Donald Trump is building strength atop the polls, and with just a little more than a week until actual voting starts, there is some thought that he could sweep his way to the most decisive primary victory of all time.
Trump has been the Republican front runner since just after his official entry into the race last year, and for about the entire time there are pundits who have expected his lead to fizzle. The traditional wisdom was that one of the more established candidates like Marco Rubio or Jeb Bush would eventually take over and the voters’ fascination with Trump would fade.
That has not happened. Instead, Trump has continued to build his lead, both nationally and in the key early states of Iowa and New Hampshire. A new CNN/ORC poll released Thursday found that Trump leads Texas Senator Ted Cruz by a margin of 37 percent to 26 percent.
Now some pundits believe that Trump could end up sweeping all of the primaries, something that’s never been done by a non-incumbent.
“There’s a very real possibility that, far from those kinds of days of reckoning, Donald Trump could actually “run the table,’ ” noted Noah Millman of the Week. “Ironically, Trump not only could win — he could win more decisively than any non-incumbent Republican contestant for the nomination since the dawn of the modern primary system.”
— CNN (@CNN) January 21, 2016
— Dylan Byers (@DylanByers) January 21, 2016
Millman noted that a Cruz loss in Iowa could clear the field for Trump, allowing him to sweep South Carolina and the larger states that followed.
If Trump wins both Iowa and New Hampshire, and then goes on to win South Carolina and Nevada — as he is favored to do — he could very conceivably win every contest, or at worst lose a favored son state or two like Cruz’s Texas. Nobody has run the table like that — not Nixon in 1968, nor Reagan in 1980, nor Bush in 2000.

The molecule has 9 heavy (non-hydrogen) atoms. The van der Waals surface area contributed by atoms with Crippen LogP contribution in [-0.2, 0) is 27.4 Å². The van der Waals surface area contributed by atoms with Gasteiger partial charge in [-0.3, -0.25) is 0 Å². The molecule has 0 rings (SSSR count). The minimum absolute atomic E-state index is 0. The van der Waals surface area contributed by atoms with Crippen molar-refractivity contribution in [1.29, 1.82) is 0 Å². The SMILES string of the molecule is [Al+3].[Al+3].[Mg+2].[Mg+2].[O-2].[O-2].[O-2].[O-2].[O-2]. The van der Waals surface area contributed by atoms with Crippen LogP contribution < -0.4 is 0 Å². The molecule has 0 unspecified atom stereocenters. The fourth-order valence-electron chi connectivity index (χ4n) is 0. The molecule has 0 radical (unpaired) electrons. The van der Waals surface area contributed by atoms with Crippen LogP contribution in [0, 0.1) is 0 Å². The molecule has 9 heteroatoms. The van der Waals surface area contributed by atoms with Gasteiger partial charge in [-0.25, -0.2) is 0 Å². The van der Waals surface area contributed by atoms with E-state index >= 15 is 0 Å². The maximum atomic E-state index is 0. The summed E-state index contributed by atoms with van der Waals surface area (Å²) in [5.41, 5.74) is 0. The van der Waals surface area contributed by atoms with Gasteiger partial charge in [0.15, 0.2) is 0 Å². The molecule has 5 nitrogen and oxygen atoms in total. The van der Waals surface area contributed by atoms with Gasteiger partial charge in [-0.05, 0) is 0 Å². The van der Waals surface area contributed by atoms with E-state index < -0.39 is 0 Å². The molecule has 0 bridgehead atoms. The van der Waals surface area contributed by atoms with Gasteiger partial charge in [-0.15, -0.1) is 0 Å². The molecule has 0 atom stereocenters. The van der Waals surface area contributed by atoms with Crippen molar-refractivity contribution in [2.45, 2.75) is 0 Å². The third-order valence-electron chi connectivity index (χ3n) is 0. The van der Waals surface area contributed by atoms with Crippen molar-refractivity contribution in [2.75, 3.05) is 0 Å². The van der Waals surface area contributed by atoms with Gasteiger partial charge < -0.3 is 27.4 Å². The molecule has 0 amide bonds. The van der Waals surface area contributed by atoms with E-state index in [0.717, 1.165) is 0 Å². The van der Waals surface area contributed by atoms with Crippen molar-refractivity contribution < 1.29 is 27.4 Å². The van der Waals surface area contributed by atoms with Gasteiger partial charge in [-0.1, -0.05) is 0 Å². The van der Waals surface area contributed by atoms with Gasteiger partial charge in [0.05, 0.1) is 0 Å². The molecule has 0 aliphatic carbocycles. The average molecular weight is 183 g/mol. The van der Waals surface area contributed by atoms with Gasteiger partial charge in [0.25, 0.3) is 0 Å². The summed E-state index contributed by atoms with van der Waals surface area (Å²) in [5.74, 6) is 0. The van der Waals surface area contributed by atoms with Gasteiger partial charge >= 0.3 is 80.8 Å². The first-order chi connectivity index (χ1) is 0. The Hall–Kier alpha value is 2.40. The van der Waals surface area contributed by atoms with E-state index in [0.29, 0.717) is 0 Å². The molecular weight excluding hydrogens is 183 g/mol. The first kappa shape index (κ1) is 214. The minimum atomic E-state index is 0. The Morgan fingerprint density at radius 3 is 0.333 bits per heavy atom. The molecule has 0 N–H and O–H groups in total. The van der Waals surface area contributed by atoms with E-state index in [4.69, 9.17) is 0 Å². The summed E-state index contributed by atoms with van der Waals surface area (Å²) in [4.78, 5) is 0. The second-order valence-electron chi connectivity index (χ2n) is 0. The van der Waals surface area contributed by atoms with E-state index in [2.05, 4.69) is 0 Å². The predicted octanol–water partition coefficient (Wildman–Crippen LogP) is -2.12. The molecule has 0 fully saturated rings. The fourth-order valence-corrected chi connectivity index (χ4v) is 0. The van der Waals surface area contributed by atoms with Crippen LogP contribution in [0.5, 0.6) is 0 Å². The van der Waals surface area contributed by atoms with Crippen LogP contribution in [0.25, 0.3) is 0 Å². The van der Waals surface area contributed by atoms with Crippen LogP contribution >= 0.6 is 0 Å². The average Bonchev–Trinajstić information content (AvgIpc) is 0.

Donald Trump is even winning over previous skeptics. Nate Silver, the FiveThirtyEight pundit who had been hesitant to declare Trump the front runner in past weeks, is now much higher on Trump’s chances. While he noted that Trump’s support in Iowa is still soft and his ground game is inferior to Ted Cruz’s, Silver said Trump has defied all logic so far.
Despite being behind on “electability,” Trump has started to earn support from party elites. The governor of Iowa, Terry Branstad, said he wants Ted Cruz to lose in the state, and Bob Dole warned that it would be a disaster if Cruz won.
As Silver noted, there is no singular push for a candidate other than Donald Trump.
“Just as important, there are few signs that Republicans have much of a strategy for whom to back apart from Trump. Four ‘establishment lane’ candidates — Jeb Bush, Chris Christie, John Kasich and Rubio — are tightly packed in New Hampshire polls. That could potentially change before New Hampshire votes because of tactical voting. And whichever of these candidates perform worst in the early states will probably drop out.”
But there could still be some big difficulties for Donald Trump that don’t show up in the polls. As many have noted, Cruz has a more sophisticated campaign team in Iowa and a better get-out-the-vote effort, and a victory for the Texas senator could give him momentum toward New Hampshire and beyond. And Trump, for all his expertise in getting headlines and connecting with voters, is inexperienced when it comes to actually getting voters from their homes to the polls.
[Picture by Ralph Freso/Getty Images]